In the past year, political and cultural resistance movements in the form of protests, marches and movements emerged online.
We often hear that “telling our stories” is an important means of cultural nourishment and resistance, but we would like to argue that a specific method of storytelling — counterstory or “counter-discourse” — can be particularly valuable in the higher education of minority students in the 21st century and in boosting institutional advancement strategies at historically Black colleges and universities (HBCUs) and other minority-serving institutions (MSIs).
“Does racism still exist?” This question was asked by a student during the first college-level course that I, Aja Martinez, taught 12 years ago. It became the impetus for my work in critical race theory (CRT).
In our contemporary socio-political context, I rarely face this question, and I find myself forgetting that my young, predominantly White students who attend a private predominantly White institution still have much to learn about race relations in our institutional spaces. Considering this context and my own identity as Chicana — of Mexican-American and indigenous ancestry, born and raised in the U.S. Southwest — I find the most accessible point of entry to conversations about racial justice for my students is through story — counterstory, to be specific.
CRT made way for the emergence of counterstory, a method used in scholarly and popular publications as a necessary and legitimate mode of research for marginalized scholars, particularly those from cultures where the oral tradition is valued. Counterstory serves to expose, analyze and challenge stock stories of racial privilege and can help strengthen traditions of social, political and cultural survival and resistance.
Below is a meme that represents a stock story of allyship associated with a privileged perspective of “assistance” toward the listed marginalized identities. However, the second meme represents the counterstories that my students and I construct over the course of a semester as we discuss Whiteness, allyship and the responsibility of privilege to work beyond the parameters of the stock story and to change the story.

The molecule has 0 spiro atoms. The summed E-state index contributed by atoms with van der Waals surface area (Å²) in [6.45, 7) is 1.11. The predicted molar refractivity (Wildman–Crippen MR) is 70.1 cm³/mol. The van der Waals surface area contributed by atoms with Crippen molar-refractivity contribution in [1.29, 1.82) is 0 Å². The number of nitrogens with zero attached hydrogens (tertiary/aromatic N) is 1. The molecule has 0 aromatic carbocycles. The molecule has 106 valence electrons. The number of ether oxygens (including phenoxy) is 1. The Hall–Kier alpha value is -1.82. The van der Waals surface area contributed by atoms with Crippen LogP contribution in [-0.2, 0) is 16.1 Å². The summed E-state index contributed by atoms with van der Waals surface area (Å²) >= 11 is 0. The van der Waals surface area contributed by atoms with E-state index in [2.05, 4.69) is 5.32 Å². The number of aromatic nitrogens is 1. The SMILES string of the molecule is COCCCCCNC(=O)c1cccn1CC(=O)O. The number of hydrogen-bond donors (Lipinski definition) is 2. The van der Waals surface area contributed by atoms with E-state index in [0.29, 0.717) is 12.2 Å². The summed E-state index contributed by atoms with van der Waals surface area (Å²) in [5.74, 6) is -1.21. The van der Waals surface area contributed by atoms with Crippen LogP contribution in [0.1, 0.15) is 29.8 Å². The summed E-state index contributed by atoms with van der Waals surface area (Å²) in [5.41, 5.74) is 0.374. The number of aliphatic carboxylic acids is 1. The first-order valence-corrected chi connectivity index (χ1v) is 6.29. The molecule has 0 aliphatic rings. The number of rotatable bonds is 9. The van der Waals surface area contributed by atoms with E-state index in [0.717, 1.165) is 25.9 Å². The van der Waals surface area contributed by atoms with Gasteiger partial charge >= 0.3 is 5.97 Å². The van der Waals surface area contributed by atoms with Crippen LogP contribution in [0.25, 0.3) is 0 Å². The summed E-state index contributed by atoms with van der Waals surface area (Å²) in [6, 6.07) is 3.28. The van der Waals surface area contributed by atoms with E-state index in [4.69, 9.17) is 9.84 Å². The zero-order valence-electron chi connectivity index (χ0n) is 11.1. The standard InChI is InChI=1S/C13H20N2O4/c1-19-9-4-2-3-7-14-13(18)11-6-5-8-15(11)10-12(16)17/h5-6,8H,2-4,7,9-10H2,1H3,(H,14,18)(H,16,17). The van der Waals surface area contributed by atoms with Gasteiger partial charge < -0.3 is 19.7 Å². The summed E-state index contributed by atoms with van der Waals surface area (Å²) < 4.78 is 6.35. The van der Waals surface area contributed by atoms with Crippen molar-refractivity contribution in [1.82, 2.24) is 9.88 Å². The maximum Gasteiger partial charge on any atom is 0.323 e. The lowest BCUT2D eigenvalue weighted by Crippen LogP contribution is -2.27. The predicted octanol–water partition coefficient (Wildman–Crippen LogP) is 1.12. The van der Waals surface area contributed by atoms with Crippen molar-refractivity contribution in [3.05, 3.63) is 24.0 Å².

A stock-story meme: If you wear a hijab, I’ll sit with you on the train.
A counterstory meme: If you’re Islamophobic, I’ll ________.
A stock-story meme: If you’re trans, I’ll go to the bathroom with you.
A counterstory meme: If you’re transphobic, I’ll ________.
When it comes to minority-serving institutions, aside from the proverbial “Why do we need minority-serving schools? Isn’t that reverse racism?” heard in everyday conversation, historical underfunding of these institutions at the state and federal levels means that they do not always garner the political, cultural and financial support necessary to uphold their missions. This, in turn, makes it especially difficult to secure significant research grants and private donations.
HBCU supporters often say, “We need to tell our stories.” That is a clarion call for an aggressive, frequent and consistent effort at branding, marketing and sharing stories that demonstrate how our institutions achieve their missions and provide opportunities. However, these stories are often thwarted by a constant stream of negative messaging.
Simply introducing narratives about institutional success into an imagined void, without taking into consideration negative and pernicious narratives swirling about, is not an effective strategy for challenging a persistent mythology about failure and inadequacy. It is not enough to simply promote institutional successes to alumni and local prospects. Institutions must engage in counterstorytelling, using quantitative and qualitative data and analysis to shape narratives that advance the institutional brand while actively challenging and unraveling existing narratives that threaten their success.
Institutional leaders — particularly in institutional advancement — need to actively engage in writing op-eds and letters to editors and publishing research in response to negative narratives in order to seize narrative direction, create momentum and provide inspiration to supporters. Particularly with regard to fundraising efforts, a balance of traditional and social media efforts to promote institutional success and resilience despite external challenges and detractors can give supporters the sense that their investment is tied closely to feelings of pride and excitement.
Counterstory can also allow students, faculty, staff and supporters to define themselves and defend their interests in environments that often marginalize or erase their voices. It is time to explore ways to amplify minority voices in classrooms and in the media to ensure equitable representation.
Dr. Aja Martinez is a professor of writing and rhetoric at Syracuse University. Dr. William Broussard is the director of corporate and foundation relations and a lecturer in the department of language, reading and culture at Elizabeth City State University.